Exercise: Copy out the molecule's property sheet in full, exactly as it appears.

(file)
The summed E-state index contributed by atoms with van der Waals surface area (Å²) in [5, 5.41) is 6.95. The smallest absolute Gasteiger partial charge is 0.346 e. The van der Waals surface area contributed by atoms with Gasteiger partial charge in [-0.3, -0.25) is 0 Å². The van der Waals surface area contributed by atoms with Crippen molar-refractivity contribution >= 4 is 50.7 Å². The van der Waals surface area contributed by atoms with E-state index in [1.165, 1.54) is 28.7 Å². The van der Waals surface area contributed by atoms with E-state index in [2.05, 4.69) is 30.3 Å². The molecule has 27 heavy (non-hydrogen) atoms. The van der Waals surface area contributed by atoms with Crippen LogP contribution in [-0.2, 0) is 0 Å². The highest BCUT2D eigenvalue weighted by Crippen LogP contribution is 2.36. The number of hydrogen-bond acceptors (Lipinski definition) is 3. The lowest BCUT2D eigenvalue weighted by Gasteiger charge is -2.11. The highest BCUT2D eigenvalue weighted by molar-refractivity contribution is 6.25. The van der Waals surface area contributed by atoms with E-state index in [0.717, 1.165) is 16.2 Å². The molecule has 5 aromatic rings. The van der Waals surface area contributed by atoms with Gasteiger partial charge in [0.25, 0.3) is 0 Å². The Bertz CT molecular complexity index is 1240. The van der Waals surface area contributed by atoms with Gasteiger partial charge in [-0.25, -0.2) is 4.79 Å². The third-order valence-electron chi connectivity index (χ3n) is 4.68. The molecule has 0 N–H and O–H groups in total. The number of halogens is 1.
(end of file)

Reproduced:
The summed E-state index contributed by atoms with van der Waals surface area (Å²) in [5, 5.41) is 6.95. The smallest absolute Gasteiger partial charge is 0.346 e. The van der Waals surface area contributed by atoms with Gasteiger partial charge in [-0.3, -0.25) is 0 Å². The van der Waals surface area contributed by atoms with Crippen molar-refractivity contribution >= 4 is 50.7 Å². The van der Waals surface area contributed by atoms with E-state index in [1.165, 1.54) is 28.7 Å². The van der Waals surface area contributed by atoms with E-state index in [2.05, 4.69) is 30.3 Å². The molecule has 27 heavy (non-hydrogen) atoms. The van der Waals surface area contributed by atoms with Crippen LogP contribution in [-0.2, 0) is 0 Å². The highest BCUT2D eigenvalue weighted by Crippen LogP contribution is 2.36. The number of hydrogen-bond acceptors (Lipinski definition) is 3. The lowest BCUT2D eigenvalue weighted by Gasteiger charge is -2.11. The highest BCUT2D eigenvalue weighted by molar-refractivity contribution is 6.25. The van der Waals surface area contributed by atoms with E-state index in [0.717, 1.165) is 16.2 Å². The molecule has 5 aromatic rings. The van der Waals surface area contributed by atoms with Gasteiger partial charge in [0.25, 0.3) is 0 Å². The Bertz CT molecular complexity index is 1240. The van der Waals surface area contributed by atoms with Gasteiger partial charge in [-0.25, -0.2) is 4.79 Å². The third-order valence-electron chi connectivity index (χ3n) is 4.68. The molecule has 0 N–H and O–H groups in total. The number of halogens is 1.